“Further, Does condemnation, said I, consist in any sense or persuasion which a sinner possesses that he shall be condemned? No; for many who are under condemnation according to the Scriptures have no such persuasion, but the reverse, as was the case with the Jews, who were persuaded that God was their Father, while in fact they were of their father the devil; and others, who are not under condemnation according to the Scriptures, are yet at times under apprehension that they are so. But if condemnation, continued I, consists not in a sense or persuasion that we are or shall be condemned, justification consists not in a sense or persuasion that we are or shall be justified.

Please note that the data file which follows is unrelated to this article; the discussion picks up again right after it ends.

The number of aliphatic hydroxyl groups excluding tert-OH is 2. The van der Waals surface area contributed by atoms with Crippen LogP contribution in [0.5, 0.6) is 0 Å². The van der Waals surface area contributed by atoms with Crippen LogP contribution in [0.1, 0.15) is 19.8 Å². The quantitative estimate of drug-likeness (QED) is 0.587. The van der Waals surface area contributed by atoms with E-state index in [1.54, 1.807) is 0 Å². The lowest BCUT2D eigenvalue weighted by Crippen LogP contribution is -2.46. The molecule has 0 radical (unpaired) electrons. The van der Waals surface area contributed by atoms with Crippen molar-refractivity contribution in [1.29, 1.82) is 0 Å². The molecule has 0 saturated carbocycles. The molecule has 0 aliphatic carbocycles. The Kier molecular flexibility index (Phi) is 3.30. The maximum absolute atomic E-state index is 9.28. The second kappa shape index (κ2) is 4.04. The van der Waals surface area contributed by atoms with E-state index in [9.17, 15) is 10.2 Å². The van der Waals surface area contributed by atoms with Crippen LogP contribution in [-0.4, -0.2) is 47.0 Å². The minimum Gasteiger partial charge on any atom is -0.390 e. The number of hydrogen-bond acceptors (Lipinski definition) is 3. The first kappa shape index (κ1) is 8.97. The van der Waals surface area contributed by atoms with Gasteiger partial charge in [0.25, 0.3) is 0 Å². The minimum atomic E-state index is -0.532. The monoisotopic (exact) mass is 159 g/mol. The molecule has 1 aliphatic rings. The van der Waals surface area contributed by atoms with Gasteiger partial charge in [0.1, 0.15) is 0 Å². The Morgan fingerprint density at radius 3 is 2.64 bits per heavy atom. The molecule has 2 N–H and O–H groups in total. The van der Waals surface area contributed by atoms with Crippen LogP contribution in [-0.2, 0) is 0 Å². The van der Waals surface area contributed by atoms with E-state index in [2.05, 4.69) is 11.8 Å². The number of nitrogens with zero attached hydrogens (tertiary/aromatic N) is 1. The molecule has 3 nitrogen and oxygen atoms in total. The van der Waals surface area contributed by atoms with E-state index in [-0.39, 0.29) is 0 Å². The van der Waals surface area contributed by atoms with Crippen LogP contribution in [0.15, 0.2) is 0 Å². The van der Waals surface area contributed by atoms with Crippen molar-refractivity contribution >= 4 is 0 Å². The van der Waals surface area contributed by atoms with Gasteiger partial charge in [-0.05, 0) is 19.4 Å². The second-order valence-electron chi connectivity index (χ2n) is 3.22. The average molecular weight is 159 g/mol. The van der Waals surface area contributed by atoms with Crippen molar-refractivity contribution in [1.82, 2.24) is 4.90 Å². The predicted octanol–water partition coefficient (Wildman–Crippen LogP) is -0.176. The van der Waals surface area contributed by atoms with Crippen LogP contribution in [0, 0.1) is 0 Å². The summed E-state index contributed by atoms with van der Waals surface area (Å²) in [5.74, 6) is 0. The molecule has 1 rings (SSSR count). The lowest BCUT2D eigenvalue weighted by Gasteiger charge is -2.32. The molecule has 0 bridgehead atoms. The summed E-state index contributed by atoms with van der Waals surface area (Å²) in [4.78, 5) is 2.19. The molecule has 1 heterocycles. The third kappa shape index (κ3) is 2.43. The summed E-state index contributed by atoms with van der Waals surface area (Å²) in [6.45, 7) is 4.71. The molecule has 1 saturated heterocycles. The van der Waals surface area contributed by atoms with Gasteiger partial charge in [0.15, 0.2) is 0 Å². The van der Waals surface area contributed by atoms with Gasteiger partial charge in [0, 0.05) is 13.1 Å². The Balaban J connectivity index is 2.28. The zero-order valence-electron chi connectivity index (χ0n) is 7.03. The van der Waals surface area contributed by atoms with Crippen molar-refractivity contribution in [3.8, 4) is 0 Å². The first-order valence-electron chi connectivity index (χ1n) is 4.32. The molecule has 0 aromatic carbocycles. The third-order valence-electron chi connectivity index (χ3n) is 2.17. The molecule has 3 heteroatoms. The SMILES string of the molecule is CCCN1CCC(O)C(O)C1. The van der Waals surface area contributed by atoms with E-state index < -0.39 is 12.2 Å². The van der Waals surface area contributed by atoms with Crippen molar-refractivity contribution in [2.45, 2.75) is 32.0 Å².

“On the whole, it seemed evident that the sentence of justification was neither a purpose in the Divine mind, nor a sense or persuasion in the human mind. The question then returned, What is it? Still keeping hold of my clue, I proceeded to inquire, Is not condemnation that state or condition of a sinner in which, according to the revealed will of God in His holy law, all the threatenings and curses stand against him? Is it not the same thing as a being under the curse, which all are who are of the works of the law, whether they be elect or non-elect? And, if so, is not justification that state or condition of a sinner believing in Jesus, in which, according to the revealed will of God in the Gospel, all the promises and blessings of the new covenant belong to him? Is it not the same thing as a being under grace (Rom. vi. 14), and which is true only of believers? The sentence of justification is not a revelation or manifestation of something to the mind which was true before, though unknown to the party; but consists of the voice of God, in the Gospel, declaring that whosoever believeth shall be saved. In this court, believers in Jesus stand acquitted from all things from which they could not have been acquitted by the law of Moses.”